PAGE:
So what? How is this Plaintiff going to effectuate any judgment that he gets against a foreign company with no domestic assets? It seems a lot of this is driven by Colorado’s apportionment of liability statute, which does not permit recovery against any one tortfeasor in excess of the jury’s finding of liability. Moreover, a jury could consider the liability of any nonparty in the proceeding in its assessment of liability.

No Jurisdiction for Seller of Milk Trailer, Texas Court Finds

Last week saw the release of a somewhat interesting personal jurisdiction case out of Texas. In that case, the seller of a milk truck was found not to have minimum contacts with the State of Texas, and thus, the district court did not have personal jurisdiction over it in the Plaintiff’s products liability action. See Mateer v. Cabool Lease, Inc., No. 2-09-297-CV, 2010 WL 1509691 (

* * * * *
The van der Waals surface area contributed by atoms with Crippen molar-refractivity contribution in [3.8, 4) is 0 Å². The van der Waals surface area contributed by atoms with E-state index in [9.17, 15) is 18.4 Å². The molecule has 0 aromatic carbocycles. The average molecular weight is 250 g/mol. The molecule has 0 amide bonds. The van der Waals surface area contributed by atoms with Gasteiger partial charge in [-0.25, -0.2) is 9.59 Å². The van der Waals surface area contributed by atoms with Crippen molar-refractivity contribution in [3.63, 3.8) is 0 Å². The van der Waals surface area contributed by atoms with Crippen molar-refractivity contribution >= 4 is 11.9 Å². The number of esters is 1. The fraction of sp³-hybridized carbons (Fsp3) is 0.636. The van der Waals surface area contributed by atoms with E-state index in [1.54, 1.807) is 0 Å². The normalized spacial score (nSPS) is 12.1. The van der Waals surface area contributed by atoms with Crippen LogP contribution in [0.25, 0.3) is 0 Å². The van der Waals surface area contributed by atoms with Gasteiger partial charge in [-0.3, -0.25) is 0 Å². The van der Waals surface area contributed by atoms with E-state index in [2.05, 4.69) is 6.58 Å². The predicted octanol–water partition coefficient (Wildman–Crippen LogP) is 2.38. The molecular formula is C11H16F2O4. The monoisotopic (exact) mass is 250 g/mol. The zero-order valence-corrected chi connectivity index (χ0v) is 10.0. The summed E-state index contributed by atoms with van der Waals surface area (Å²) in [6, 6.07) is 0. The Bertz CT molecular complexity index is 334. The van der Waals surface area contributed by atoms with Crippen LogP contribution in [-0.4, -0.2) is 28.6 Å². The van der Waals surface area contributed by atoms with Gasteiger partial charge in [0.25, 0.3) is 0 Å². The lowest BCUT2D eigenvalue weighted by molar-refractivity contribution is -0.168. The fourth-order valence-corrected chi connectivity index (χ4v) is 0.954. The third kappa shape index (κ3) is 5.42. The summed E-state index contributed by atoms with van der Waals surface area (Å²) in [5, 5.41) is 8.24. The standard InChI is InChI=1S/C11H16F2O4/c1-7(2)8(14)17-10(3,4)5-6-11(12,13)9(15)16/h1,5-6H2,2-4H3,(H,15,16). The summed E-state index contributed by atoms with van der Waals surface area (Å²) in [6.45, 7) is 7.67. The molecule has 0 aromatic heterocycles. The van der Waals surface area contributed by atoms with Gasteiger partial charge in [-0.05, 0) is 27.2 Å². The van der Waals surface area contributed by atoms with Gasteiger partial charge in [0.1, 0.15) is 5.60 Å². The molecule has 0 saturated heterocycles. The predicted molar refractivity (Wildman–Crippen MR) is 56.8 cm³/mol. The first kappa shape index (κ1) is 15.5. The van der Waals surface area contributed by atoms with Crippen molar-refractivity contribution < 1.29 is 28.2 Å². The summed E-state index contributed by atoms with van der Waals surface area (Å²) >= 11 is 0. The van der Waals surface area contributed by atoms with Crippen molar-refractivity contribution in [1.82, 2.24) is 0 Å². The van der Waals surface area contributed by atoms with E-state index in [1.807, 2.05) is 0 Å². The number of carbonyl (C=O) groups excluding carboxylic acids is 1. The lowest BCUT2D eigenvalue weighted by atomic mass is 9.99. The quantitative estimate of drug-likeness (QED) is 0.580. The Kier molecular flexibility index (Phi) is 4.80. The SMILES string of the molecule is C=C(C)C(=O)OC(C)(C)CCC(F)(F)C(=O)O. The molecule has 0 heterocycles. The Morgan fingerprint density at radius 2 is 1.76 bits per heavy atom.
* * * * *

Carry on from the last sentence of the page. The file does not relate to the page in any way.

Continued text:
Tex. App. – Fort Worth, April 15, 2010, no pet. h.) (not designated for publication).

The Plaintiff, a milk truck driver, suffered a severe hand injury after a 2006 valve accident while he was pumping milk into his trailer. Following his injury, he sued several entities, including Cabool Lease, Inc. (“Cabool“), the company that had sold the trailer at issue to Plaintiff’s employer, on the grounds that the trailer was defective. In response to the suit, Cabool filed a special appearance under Rule 120a of the Texas Rules of Civil Procedure in order to assert a personal jurisdiction challenge. The trial court sustained Cabool’s special appearance and the Fort Worth Court of Appeals, in an unpublished opinion authored by Justice Sue Walker, affirmed the trial court’s ruling and denied the Plaintiff’s interlocutory appeal.

The basic facts were not in dispute. In 1998, Plaintiff’s employer purchased the trailer at issue from Cabool, based in, of all places, Cabool, Missouri. The court noted that Cabool was a Missouri corporation with its principal place of business in Missouri. It did no business in Texas: